If you are not already in Chiang Mai, the first thing you need to do is to make your way into Chiang Mai. You can either choose to fly from wherever you are into Chiang Mai International Airport (there are daily flight connecting Chiang Mai to other popular cities in the country such as Bangkok, Phuket, and Krabi), take a bus, travel via train, or choose any other option that may seem interesting to you (road trip or hitchhike?!). Once you are in Chiang Mai, there are several options to reach the park from here. Following are some of the commonly adopted ways:
• Join an organized tour via your hotel or a travel agent (there are literally hundreds of them swarming the streets of the city advertising day trips to the park and around). The tour normally includes a minibus and around 10-15 co travelers. Some of the travel agents provide pick up and drop to your hotel provided you live within their specified limits (always ask!). Irrespective of whether you book via your hotel or an agent, try to negotiate the price a bit. It shouldn’t be too difficult, or just shop around before you finally book your tour. Most operators also club a visit to a tribal village, two waterfalls, the twin chedis, and your lunch along with the visit to the national park. Though it may be equally exciting, however, it is best to clarify to avoid any last-minute surprises. Price: 1200 Baht onwards (includes all entry fees; may include an English speaking guide).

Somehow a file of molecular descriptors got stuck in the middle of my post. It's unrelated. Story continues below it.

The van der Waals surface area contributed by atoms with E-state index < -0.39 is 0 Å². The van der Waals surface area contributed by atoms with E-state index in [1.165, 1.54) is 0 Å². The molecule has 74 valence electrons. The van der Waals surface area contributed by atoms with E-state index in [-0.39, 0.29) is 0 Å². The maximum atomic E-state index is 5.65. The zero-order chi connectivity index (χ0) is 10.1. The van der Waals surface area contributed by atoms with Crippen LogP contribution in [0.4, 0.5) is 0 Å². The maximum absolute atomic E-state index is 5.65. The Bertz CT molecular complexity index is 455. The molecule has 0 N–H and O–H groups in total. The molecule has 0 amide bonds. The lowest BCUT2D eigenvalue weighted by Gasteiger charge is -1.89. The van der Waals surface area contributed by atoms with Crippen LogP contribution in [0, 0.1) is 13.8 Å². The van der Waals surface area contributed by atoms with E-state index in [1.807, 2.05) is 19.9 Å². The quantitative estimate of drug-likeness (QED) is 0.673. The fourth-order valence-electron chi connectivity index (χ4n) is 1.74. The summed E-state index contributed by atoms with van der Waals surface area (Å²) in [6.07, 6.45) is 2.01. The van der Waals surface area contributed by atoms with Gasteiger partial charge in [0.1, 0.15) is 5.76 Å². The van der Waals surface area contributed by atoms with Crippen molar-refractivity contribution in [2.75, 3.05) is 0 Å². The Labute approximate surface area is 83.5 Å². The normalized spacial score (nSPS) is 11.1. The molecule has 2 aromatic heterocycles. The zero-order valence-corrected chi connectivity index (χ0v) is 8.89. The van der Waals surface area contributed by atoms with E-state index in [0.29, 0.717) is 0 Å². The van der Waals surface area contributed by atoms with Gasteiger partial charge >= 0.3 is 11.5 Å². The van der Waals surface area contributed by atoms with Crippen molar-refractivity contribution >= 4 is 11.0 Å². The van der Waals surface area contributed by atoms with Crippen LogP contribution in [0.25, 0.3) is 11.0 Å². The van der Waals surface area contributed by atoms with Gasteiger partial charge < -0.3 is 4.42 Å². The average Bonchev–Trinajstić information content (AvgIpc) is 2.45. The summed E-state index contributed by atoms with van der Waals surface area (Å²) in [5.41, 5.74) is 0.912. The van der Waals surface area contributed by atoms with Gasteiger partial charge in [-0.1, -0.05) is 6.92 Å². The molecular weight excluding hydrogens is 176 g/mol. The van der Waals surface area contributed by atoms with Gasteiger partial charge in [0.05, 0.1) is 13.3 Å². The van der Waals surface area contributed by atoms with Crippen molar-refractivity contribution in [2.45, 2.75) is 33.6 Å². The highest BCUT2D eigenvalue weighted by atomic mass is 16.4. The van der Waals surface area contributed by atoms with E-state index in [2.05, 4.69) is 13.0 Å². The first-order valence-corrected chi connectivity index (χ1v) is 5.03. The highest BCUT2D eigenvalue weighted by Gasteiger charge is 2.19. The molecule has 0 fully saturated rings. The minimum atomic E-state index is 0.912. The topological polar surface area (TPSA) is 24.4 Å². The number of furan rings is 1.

• If spending hours cramped inside an enclosed AC minivan with 10 other strangers isn’t your idea of an adventure, you can hire one of the many RED songthaews (advised if you are with a large group of yours or have lots of money!) that line the streets of Chiang Mai city. The most important factor here is to HAGGLE!!! Even then, expect to pay around 2000 Baht for a full day including petrol. Note: Ensure that you clarify whether the fare includes fuel or not. If you don’t SAY IT OUT LOUD, don’t be surprised if the driver denies when it’s time to pay.
• If you like driving on your own and are feeling especially adventurous, hire a bike (around 200 Baht) or a car (around 800 Baht) and drive there yourself. Find below the possible routes (as mentioned in Wikipedia):
o Chiang Mai-Hod (Highway 108) through Hang Dong and San Pa Tong district to Chom Thong. Prior to Chom Thong, approximately 2 miles, turn right along the road Chom Thong- Inthanon (Provincial Highway No. 1009) will start the Doi Inthanon at mile 8 (Mae Klang waterfall) and cut to the summit of Doi Inthanon a total length of 49.8 km.
o Chiang Mai - Hod (Highway 108) past Amphoe Hang Dong, San Pa Tong, Chom Thong and Hod. Of the route travel by Hod - Mae Sa Raing (Highway 108) through Ob Luang National Park. And turn right to Amphoe Mae Chaem by Line Ob Luang - Mae Chaem (Provincial Highway No. 1088) on route to Mae Chaem - Doi Inthanon. (Provincial Highway No. 1192) to the summit of Doi Inthanon. Street Chom Thong - Doi Inthanon. (Provincial Highway No. 1009 at Km 38-39).
o Chiang Mai - Hod (Highway 108) past Amphoe Hang Dong And San Pa Tong district. Turn right along the road from San Pa Tong district - Ban Kat (Provincial Highway No. 1013), followed by the path Provincial Highway No. 1284 or the through Khun Wang. And the roads to Chom Thong - Doi Inthanon (Provincial Highway No. 1009) at kilometer 31 near the National Park. This is the most difficult route of all so don’t take it until you essentially have to.